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Barley powdery mildew

  • South Stirlings
  • Dalyup
Powdery mildew on Rosalind barley.
Powdery mildew on Rosalind barley. Photo courtesy of: James Bee (Elders).

James Bee (Elders) has reported finding powdery mildew on early sown Rosalind barley near South Stirlings. The crop had a Uniform® seed dressing and will be sprayed with Aviator Xpro® and monitored for further disease progression.

Powdery mildew is also present in barley at Dalyup.

Powdery mildew has distinctive symptoms. Fluffy, white powdery growths (becoming cream-grey with age) of fungal spores can be seen on leaf surfaces. Under severe pressure later in the season on stems and heads.

Powdery mildew is favoured by mild temperatures (15–22°C) and high humidity (in excess of 70%). Dense crop canopies, high nitrogen nutrition and extended periods of canopy humidity are factors that are understood to favour mildew development. Dry and warm weather conditions that result in periods of low canopy humidity and temperatures above 25°C can reduce disease development.

This finding of powdery mildew is a timely reminder to monitor barley crops, particularly susceptible varieties, for early symptoms of infection. Rosalind barley has an intermediate resistance rating (MRMS) to powdery mildew in its adult stage (after flag emergence), however in recent seasons in southern growing regions (Albany and Esperance port zones) a shift in virulence to the MILa resistance gene means that varieties such as Rosalind are showing a susceptible reaction and need proactive management for powdery mildew. For more variety disease ratings refer to the department's 2021 WA Crop Sowing Guide - Barley.

Barley and wheat powdery mildew are host specific and do not cross infect. However this report indicates that seasonal conditions are conducive for disease development of both and monitoring of wheat and barley crops for powdery mildew (and other diseases) should be ongoing, particularly in areas where pre-season green bridge was apparent.

Seed dressing or in-furrow products applied to manage other diseases may provide some degree of protection from powdery mildew.

Registered foliar fungicides can be used to control powdery mildew infection; application early in epidemic development is most effective. For more information refer to the department’s Registered foliar fungicides for cereals in Western Australia page.

Fungicide resistance

Since 2012 barley powdery mildew in WA has exhibited resistance to some DMI fungicide products and as part of a disease resistance management strategy growers should avoid using ‘compromised’ fungicides.

The compromised triazole ingredients flutriafol, tebuconazole (eg. Orius®), triadimefon (eg. Triadimefon 125 EC), epoxiconazole (eg. Opus®) or propiconazole (eg. Propiconazole 500 EC) will have reduced efficacy, and these are not recommended for powdery mildew control. Any use of these actives indicated above will increase the selection pressure on the fungicide resistant strains of powdery mildew.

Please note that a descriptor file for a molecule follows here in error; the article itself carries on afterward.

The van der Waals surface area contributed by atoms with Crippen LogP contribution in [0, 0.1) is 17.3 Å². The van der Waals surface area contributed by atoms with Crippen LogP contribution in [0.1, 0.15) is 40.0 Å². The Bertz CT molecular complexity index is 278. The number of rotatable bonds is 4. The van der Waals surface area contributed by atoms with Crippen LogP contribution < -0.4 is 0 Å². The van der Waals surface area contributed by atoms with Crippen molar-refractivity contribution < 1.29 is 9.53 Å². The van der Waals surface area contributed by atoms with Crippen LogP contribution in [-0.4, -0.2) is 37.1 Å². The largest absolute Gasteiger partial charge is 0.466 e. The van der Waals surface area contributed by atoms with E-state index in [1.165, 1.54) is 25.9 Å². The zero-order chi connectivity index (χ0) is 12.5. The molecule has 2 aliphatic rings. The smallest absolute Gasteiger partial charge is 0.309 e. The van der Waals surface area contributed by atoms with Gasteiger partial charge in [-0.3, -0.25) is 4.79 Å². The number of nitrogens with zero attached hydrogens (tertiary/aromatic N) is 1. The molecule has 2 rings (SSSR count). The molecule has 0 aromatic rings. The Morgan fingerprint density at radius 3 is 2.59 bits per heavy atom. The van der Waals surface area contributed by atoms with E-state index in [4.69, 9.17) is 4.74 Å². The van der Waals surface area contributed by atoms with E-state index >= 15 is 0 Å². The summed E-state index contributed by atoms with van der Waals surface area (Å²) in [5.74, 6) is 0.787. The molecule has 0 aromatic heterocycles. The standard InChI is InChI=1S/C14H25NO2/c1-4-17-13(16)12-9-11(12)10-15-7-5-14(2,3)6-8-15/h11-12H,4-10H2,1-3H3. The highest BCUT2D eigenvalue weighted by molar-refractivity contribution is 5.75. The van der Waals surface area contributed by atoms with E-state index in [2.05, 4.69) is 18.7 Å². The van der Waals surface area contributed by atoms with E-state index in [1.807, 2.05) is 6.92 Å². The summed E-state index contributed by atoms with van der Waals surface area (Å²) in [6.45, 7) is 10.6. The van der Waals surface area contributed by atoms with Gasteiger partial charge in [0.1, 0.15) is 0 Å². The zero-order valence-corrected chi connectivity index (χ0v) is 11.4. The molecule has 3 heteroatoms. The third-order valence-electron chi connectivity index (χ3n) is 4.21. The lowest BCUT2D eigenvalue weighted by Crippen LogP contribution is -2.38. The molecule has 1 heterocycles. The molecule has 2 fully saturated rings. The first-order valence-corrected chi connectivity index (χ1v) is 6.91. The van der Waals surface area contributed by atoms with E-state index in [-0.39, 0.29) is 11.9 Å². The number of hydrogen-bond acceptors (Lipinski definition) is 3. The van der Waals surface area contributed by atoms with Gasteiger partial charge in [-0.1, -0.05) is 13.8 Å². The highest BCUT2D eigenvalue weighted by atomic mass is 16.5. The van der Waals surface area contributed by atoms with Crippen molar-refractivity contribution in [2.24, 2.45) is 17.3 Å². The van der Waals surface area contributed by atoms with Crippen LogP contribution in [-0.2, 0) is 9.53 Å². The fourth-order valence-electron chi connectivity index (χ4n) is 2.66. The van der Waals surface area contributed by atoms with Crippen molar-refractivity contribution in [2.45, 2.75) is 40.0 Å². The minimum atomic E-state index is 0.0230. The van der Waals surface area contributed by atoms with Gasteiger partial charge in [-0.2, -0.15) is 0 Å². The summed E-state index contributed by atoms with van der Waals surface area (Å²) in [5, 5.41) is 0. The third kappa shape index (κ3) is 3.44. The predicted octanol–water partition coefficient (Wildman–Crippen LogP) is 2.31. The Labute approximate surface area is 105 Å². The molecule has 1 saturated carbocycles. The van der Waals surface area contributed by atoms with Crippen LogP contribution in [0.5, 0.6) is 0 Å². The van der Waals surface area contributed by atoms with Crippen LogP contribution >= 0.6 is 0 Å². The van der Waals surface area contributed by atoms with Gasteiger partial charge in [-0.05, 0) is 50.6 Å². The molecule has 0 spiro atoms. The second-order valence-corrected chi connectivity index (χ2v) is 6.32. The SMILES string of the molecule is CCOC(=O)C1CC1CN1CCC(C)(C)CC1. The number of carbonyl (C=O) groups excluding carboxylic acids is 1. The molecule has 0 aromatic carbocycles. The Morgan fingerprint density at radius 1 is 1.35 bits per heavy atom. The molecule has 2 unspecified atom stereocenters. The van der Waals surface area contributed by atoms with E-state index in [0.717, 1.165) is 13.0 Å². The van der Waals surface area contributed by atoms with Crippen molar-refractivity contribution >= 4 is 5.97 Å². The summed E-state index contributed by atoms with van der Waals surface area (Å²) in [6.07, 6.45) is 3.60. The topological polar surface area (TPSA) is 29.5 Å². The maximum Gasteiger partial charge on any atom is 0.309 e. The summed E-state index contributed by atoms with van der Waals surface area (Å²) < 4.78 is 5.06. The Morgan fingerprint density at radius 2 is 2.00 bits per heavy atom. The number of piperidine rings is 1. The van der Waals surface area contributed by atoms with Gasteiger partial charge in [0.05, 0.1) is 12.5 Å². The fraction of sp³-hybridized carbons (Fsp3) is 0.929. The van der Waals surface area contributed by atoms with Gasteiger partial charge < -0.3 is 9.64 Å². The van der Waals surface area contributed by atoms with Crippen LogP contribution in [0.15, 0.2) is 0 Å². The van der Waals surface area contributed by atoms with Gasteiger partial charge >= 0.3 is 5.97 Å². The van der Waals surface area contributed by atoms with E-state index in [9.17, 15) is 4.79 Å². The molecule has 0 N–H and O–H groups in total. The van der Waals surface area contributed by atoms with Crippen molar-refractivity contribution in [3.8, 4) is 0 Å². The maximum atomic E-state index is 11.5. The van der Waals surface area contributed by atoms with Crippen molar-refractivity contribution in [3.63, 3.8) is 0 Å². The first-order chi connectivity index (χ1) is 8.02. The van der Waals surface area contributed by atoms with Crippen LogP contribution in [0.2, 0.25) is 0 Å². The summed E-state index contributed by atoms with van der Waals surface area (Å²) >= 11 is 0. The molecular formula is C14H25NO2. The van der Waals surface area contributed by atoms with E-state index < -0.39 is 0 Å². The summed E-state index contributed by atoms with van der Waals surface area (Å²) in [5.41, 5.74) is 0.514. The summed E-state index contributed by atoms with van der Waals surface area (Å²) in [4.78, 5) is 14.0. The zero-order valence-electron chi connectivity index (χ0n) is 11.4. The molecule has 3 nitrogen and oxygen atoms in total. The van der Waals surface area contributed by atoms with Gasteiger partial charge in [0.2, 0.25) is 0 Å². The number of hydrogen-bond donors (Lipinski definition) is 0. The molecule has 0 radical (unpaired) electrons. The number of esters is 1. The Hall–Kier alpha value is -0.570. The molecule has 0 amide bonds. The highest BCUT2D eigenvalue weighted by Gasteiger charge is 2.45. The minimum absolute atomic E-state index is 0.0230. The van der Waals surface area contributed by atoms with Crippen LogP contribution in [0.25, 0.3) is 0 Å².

One way to reduce the resistance development of the pathogen is to use fungicide mixtures with different modes of action. Thirteen compounds from four modes of action (FRAC Code 3, 5, 7 and 11) are registered in Australia for powdery mildew control (see DPIRD’s Registered foliar fungicides for cereals in Western Australia). Fungicides containing both a strobilurin (Group 11) and an uncompromised triazole (Group 3) active ingredient such as azoxystrobin + cyproconazole (Amistar Xtra®), azoxystrobin + epoxiconazole (Radial®, Tazer Xpert®), azoxystrobin + propiconazole (TopnotchTM), pyraclostrobin + epoxiconazole (Opera®) or succinate dehydrogenase (SDHI; Group 7) base, benzovindiflupyr + propiconazole (Elatus® Ace) or prothioconazole + bixafen (Aviator® Xpro®) should have uncompromised activity against powdery mildew. Use one application per season of each of these strobilurin or SDHI based fungicide mixtures as part of a fungicide resistance management strategy within the disease control program. A powdery mildew specific multisite amine (Group 5), spiroxamine (Prosper 500® EC) is also registered.

For more information refer to DPIRD’s Managing barley powdery mildew in the face of fungicide resistance page.

For greatest efficacy, fungicides should be applied before significant levels of disease establish in crop.

If you suspect fungicide resistance in your paddock then researchers at the Centre for Crop and Disease Management (CCDM) would love to hear from you. To get in touch please email frg@curtin.edu.au or ccdm@curtin.edu.au.

 

For more information on powdery mildew visit DPIRD’s Diagnosing powdery mildew in cereals page and GRDC’s Barley powdery mildew fact sheet.

For more information contact Plant pathologists Kithsiri Jayasena, Albany on +61 (0)8 9892 8477 or Andrea Hills, Esperance on +61 (0)8 9083 1144.

 

 

Article authors: Kithsiri Jayasena (DPIRD Albany), Andrea Hills (DPIRD Esperance) and Geoff Thomas (DPIRD South Perth).